The Geneva Peace Convention in 1954 secured a temporary separation of Vietnam along the 17th parallel. Ho Chi Minh controlled 2/3rds of Vietnam at the time, but accepted this division along with the promise that free and open elections were held across the nation to reunite the country in 1956. At this point the US had already financed a long campaign against Communism, it seemed highly unlikely that they would spend so much money and then abandon their objectives.

When the election date came and went, supporters of the Communist Party in the South began an insurgency against President Diem. President Eisenhower had noted that had the Geneva Accords been held, “possibly 80 percent of the population would have voted for Communist Ho Chi Minh” and the government quickly became more repressive and unpopular, insurgency came as no real surprise to anybody. It has been commonly accepted that the original insurgency came from within the South and that Ho Chi Minh had no great role in the rebellion. But by 1959 this had changed, it was widely acknowledged that Ho Chi Minh had broken the Geneva Convention’s conditions and was funding the rebels in the South. Civil War had hit Vietnam!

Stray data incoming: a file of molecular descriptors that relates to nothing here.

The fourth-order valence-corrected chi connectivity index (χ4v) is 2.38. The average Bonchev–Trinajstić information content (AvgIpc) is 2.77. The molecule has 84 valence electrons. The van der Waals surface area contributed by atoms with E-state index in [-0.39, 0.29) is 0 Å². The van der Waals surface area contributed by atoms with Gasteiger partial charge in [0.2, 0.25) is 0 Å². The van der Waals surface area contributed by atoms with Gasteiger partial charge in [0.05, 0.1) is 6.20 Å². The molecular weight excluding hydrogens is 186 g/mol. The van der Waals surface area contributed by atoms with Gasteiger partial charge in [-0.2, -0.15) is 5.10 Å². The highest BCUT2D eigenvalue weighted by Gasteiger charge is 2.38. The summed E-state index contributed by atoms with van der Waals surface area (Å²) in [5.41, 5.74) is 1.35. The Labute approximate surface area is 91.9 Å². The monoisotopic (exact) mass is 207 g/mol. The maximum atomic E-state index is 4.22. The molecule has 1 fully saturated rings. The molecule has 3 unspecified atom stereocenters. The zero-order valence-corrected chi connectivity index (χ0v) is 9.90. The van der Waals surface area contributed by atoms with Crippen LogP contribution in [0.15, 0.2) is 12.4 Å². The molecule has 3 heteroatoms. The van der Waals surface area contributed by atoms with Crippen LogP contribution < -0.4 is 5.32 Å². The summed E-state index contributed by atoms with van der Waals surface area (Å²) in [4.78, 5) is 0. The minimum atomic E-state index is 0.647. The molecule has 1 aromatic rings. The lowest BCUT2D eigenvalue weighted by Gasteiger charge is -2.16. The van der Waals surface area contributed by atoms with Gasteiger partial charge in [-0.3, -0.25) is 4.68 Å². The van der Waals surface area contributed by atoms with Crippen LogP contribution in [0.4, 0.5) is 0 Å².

President JFK in his inauguration speech made the ambitious pledge to “pay any price, bear any burden, meet any hardship, support any friend, oppose any foe, in order to assure the survival and success of liberty” a comment primarily aimed at America’s Communist rivals. JFK sent 16,000 American “advisors” to South Vietnam, up dramatically from the 900 the Eisenhower had sent before him. The advisors’ role quickly became blurred when it became apparent that they were leading skirmishes against the Vietcong. The US had become actively involved in Vietnam by 1963.